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By: MarkJ - 12 January, 2012 (9:25 AM)
uk lte 3g 4g ofcom mobile broadbandBudget mobile provider GiffGaff, which is one of O2 UK's Virtual Network Operators (MVNO), has spent some time examining the usage patterns of internet traffic on its network and discovered that just 1% of users are eating over 33% of its total data capacity. The results are similar to those predicted in a recent study by Arieso (here) and have apparently caused GiffGaff to break out the big user disconnection stick.

GiffGaff has of course offered "unlimited" mobile internet on its Goodybags service for awhile and therefore must share some of the blame, although as usual its all the customers fault. A common tactic that isn't helped when providers, be they fixed ISPs or mobile operators, fail to specify exactly what constitutes heavy usage.

GiffGaff Statement

As we don't want either customers or our long term business health to be affected, we're put into place a new set of checks on people's patterns of data usage. Without going into levels of detail that would help potential abusers, this will involve checking more frequently for patterns of use of our mobile internet services that are likely to affect other service users and the business, and for behaviour that is not genuine mobile internet use.

According to a related article on The Register, GiffGaff updated its terms in December 2011 to allow for disconnection of excessive users. It's understood that some customers have already been affected, although others escaped with just a warning not to do it again (hard when you don't know what level of use to avoid).

Giffgaff claims that they have no choice but to take a tougher line because the activity is not "economically sustainable" and that not detailing the limits is apparently preferable to writing "a huge list of terms and conditions, or introduce any fair use policy" (better for marketing purposes too?).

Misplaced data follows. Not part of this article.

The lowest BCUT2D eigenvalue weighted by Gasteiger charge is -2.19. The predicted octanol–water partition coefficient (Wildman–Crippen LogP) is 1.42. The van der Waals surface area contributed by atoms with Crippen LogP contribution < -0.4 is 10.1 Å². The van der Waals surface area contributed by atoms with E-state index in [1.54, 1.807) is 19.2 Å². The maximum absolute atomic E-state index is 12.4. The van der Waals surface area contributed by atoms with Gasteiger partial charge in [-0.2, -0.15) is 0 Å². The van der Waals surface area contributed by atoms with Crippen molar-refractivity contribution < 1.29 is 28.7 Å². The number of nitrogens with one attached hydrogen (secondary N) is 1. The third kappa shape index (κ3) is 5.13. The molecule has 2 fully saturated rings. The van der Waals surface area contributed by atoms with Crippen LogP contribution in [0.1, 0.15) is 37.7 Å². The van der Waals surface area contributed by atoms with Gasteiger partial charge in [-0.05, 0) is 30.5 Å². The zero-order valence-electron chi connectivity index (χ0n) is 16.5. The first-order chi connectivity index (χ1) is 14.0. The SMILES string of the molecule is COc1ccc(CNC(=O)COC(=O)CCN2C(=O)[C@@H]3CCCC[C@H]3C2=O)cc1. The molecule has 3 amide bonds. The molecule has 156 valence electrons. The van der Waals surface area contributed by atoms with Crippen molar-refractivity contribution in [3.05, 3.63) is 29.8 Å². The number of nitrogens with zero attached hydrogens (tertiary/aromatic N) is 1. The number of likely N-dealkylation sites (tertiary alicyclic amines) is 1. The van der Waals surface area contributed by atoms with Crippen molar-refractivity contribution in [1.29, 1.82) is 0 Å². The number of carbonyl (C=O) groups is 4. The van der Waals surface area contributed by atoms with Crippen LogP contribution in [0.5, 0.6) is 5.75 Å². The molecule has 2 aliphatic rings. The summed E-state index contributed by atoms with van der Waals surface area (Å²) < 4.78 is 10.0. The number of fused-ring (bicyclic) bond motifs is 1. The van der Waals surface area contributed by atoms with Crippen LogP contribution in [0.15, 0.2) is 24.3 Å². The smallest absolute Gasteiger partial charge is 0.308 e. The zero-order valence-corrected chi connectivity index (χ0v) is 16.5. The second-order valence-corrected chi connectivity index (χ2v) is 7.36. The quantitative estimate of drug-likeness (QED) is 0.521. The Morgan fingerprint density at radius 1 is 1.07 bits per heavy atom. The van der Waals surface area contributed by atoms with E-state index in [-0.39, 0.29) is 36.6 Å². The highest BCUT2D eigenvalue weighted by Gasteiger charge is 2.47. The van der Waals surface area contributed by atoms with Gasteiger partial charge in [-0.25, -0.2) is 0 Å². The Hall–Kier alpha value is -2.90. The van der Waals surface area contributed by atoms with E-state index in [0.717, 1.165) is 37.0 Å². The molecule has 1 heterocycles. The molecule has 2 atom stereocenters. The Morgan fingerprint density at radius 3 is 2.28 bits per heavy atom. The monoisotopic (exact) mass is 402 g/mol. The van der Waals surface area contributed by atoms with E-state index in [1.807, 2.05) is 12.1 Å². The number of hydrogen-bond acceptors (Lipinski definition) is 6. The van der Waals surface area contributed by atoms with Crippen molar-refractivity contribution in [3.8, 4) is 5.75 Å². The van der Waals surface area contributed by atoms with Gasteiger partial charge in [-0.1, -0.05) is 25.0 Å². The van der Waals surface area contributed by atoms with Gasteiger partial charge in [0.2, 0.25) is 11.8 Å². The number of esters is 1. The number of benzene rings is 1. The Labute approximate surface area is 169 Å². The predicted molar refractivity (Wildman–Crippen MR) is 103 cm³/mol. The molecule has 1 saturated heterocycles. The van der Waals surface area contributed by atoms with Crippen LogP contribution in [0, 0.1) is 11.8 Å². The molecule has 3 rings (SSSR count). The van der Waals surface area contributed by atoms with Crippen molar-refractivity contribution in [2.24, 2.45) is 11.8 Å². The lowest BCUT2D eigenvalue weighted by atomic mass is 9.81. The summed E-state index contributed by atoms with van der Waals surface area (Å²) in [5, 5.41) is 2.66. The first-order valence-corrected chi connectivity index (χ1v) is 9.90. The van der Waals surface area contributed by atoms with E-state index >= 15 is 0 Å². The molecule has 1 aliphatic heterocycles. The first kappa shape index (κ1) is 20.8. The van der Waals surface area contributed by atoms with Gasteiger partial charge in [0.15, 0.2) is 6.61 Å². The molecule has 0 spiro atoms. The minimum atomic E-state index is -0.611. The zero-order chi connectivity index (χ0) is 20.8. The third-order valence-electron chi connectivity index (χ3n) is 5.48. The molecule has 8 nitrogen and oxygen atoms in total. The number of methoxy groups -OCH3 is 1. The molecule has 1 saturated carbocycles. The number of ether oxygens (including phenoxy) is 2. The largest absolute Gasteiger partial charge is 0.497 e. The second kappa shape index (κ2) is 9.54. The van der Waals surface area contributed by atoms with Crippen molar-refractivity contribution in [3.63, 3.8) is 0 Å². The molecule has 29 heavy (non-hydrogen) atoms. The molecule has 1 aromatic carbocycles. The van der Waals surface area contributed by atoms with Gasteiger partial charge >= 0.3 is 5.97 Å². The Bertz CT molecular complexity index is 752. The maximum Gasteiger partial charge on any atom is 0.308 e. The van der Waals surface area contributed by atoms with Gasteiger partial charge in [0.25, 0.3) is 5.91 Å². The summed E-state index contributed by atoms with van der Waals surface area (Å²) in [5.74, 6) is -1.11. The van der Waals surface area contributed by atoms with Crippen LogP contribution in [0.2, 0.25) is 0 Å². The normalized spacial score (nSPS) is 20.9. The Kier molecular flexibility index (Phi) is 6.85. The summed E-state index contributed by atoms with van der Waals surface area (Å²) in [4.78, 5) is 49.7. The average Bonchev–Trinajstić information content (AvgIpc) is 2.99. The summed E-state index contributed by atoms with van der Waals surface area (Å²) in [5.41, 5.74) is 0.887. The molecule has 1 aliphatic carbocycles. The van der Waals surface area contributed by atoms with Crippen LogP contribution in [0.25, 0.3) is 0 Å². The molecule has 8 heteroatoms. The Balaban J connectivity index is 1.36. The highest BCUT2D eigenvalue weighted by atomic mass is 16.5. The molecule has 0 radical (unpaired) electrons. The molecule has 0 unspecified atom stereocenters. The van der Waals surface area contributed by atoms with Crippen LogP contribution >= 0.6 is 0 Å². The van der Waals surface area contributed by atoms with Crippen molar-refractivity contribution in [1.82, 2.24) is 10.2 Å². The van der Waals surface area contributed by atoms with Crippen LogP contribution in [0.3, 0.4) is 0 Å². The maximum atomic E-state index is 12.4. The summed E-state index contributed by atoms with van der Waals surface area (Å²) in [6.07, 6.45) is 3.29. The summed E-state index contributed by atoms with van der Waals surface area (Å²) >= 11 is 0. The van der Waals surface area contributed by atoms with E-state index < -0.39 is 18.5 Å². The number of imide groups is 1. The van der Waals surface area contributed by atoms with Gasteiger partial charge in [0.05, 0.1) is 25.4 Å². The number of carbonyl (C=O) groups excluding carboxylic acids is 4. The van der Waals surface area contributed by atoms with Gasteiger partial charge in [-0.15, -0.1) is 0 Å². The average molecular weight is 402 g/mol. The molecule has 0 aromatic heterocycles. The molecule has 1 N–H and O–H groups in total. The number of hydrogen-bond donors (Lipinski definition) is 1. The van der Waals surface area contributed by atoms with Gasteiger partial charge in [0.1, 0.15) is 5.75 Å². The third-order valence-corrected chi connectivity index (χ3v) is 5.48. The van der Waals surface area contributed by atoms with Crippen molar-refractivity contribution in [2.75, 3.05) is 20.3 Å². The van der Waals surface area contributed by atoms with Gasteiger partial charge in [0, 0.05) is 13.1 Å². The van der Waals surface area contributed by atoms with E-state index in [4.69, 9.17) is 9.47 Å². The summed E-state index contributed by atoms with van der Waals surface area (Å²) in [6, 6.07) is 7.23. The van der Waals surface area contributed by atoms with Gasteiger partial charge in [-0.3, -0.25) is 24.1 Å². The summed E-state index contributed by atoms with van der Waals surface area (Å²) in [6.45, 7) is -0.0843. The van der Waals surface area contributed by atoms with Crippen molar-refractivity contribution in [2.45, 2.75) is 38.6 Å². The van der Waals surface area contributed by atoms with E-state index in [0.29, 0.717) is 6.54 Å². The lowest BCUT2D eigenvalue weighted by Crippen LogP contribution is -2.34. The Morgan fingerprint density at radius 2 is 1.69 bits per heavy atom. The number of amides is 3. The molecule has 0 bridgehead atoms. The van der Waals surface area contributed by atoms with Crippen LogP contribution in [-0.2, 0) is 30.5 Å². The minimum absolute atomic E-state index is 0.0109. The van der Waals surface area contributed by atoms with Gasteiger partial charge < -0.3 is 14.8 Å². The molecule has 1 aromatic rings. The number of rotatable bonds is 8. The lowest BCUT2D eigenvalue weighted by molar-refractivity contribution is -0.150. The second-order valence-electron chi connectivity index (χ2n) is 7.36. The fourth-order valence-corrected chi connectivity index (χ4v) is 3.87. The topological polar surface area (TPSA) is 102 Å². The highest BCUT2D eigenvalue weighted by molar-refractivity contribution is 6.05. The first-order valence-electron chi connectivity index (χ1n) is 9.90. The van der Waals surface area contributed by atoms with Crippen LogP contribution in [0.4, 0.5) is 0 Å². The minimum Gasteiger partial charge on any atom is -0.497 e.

The Advertising Standards Authority (ASA) warned in September 2011 (here) that, effective from 1st April 2012, "the term "unlimited" can only be used if the customer incurs no additional charge or suspension of service as a consequence of exceeding a usage threshold associated with a Fair Usage Policy (FUP), a traffic management policy or similar." Any limits that are imposed must also be "moderate only and clearly explained".

In fairness excessive usage can indeed be a problem but it's wrong to blame customers for using a service as it was advertised. Providers need to take responsibility for the way they promote such services and any restrictions must be clearly explained so that users know what to avoid. These days it's incredibly easy to consume a huge amount of data, just spend some time on iPlayer or YouTube.
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